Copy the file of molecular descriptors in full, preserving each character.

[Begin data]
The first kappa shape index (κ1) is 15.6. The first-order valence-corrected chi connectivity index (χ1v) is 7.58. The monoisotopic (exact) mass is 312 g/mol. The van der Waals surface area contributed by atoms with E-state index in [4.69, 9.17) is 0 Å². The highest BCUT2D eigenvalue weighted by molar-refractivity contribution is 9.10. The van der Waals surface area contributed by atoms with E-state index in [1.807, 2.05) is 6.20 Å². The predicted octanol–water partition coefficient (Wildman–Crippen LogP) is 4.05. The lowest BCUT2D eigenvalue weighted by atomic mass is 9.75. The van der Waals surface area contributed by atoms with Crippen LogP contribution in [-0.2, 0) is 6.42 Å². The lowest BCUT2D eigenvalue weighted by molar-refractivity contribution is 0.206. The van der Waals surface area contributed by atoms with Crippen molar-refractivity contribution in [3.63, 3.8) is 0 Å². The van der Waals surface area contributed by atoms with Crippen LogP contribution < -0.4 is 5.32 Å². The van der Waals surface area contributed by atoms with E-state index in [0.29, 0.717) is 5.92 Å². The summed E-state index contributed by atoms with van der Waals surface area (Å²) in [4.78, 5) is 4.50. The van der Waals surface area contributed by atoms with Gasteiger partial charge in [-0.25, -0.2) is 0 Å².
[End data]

The first kappa shape index (κ1) is 15.6. The first-order valence-corrected chi connectivity index (χ1v) is 7.58. The monoisotopic (exact) mass is 312 g/mol. The van der Waals surface area contributed by atoms with E-state index in [4.69, 9.17) is 0 Å². The highest BCUT2D eigenvalue weighted by molar-refractivity contribution is 9.10. The van der Waals surface area contributed by atoms with E-state index in [1.807, 2.05) is 6.20 Å². The predicted octanol–water partition coefficient (Wildman–Crippen LogP) is 4.05. The lowest BCUT2D eigenvalue weighted by atomic mass is 9.75. The van der Waals surface area contributed by atoms with Crippen LogP contribution in [-0.2, 0) is 6.42 Å². The lowest BCUT2D eigenvalue weighted by molar-refractivity contribution is 0.206. The van der Waals surface area contributed by atoms with Crippen molar-refractivity contribution in [3.63, 3.8) is 0 Å². The van der Waals surface area contributed by atoms with Crippen LogP contribution < -0.4 is 5.32 Å². The van der Waals surface area contributed by atoms with E-state index in [0.29, 0.717) is 5.92 Å². The summed E-state index contributed by atoms with van der Waals surface area (Å²) in [4.78, 5) is 4.50. The van der Waals surface area contributed by atoms with Gasteiger partial charge in [-0.25, -0.2) is 0 Å².